Contractors is a non-profit formed by area contractors who were looking to give back to the community. The organization has three areas of focus — Helping Hands, which provides disadvantaged community members free services and professional advice in the field of home construction, maintenance and repair; a scholarship for two local high school senior graduates; and the Good Neighbor program, under which the historic society project falls.
“Most of our organization is made up of contractors,” said Contractors President Garth Troescher of Garth Enterprises. “Most of them are in the trade, so they’re very familiar with the kind of stuff we need to do — put a roof on someone’s house or fix a bunch of broken windows, and a lot of people can’t afford it.”
Perhaps the best-known Contractors project is Justin’s Beach House, run by the Justin W. Jennings Foundation, offering families dealing with cancer a respite at the beach.
“Quite often, we’ll do a fundraiser for a specific purpose,” said Troescher.
Some of their fundraising events include an annual golf tournament, as well as a Family Fun Day in September.
“We get local restaurants to donate their time and food. Last year, we had over 550 people there. We held it at the Ocean View VFW. That particular fundraiser, we raised well over $30,000 in one day to help a local concrete guy who had Stage 4 cancer,” said Troescher. “So the money helped him and his family with all the troubles they had to go through and all the bills.”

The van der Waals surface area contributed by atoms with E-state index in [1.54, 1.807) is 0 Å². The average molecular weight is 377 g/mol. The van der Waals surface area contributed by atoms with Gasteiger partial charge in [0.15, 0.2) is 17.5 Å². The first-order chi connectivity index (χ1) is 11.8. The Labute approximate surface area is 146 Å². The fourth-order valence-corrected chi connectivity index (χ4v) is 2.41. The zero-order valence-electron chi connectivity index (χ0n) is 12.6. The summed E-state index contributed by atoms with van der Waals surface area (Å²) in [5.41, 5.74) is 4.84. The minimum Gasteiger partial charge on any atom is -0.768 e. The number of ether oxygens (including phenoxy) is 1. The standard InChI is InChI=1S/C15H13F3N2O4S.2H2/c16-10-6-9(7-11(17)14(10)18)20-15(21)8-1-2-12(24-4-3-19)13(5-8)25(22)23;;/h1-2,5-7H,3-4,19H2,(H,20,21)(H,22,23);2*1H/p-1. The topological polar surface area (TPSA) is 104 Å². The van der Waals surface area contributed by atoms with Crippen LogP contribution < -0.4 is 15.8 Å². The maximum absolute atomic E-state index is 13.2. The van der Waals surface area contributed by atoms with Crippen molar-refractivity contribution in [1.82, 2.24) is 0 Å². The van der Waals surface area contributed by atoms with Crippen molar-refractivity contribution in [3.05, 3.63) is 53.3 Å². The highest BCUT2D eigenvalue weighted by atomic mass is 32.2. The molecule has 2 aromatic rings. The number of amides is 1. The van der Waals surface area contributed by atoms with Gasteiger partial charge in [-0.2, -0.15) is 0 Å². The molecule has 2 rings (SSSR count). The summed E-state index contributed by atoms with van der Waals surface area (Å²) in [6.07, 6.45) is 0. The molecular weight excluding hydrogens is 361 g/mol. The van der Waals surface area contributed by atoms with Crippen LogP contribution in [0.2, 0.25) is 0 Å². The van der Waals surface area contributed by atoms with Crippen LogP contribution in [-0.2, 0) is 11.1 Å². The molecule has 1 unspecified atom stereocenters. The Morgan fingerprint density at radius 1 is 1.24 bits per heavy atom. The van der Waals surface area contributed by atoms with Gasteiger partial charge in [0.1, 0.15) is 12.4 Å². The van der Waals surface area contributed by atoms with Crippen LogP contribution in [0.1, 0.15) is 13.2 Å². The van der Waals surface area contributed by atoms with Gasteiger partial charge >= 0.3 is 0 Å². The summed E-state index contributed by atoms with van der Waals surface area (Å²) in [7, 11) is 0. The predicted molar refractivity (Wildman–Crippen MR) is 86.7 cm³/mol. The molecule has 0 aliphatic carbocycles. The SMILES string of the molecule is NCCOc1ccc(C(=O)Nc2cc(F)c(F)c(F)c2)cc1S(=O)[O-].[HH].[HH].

Troescher said Contractors is currently working with ACTS to build things like handicapped ramps for veterans, mostly of the Vietnam era.
“We do a lot of those kinds of things,” he said. “Mark did a project two years back for this elderly lady. Her roof was leaking; she was living on $700 a month Social Security. Her house was paid for, but she couldn’t fix her roof. She couldn’t afford it.
“When we found out about it, there were literally 30 buckets in the house to hold the water, and the floor was rotten. We fixed it, replaced the roof. Then we went into the house and fixed the substructure. It was all for a good cause, and we felt great at the end because we helped this lady out. That’s what we do.”
Troescher said he would encourage anyone in the community who is in need to apply to Contractors for assistance.
“We would love to have more of the community reach out to us for their needs,” he said, noting all projects are first approved by a committee. “We would like to find more projects.”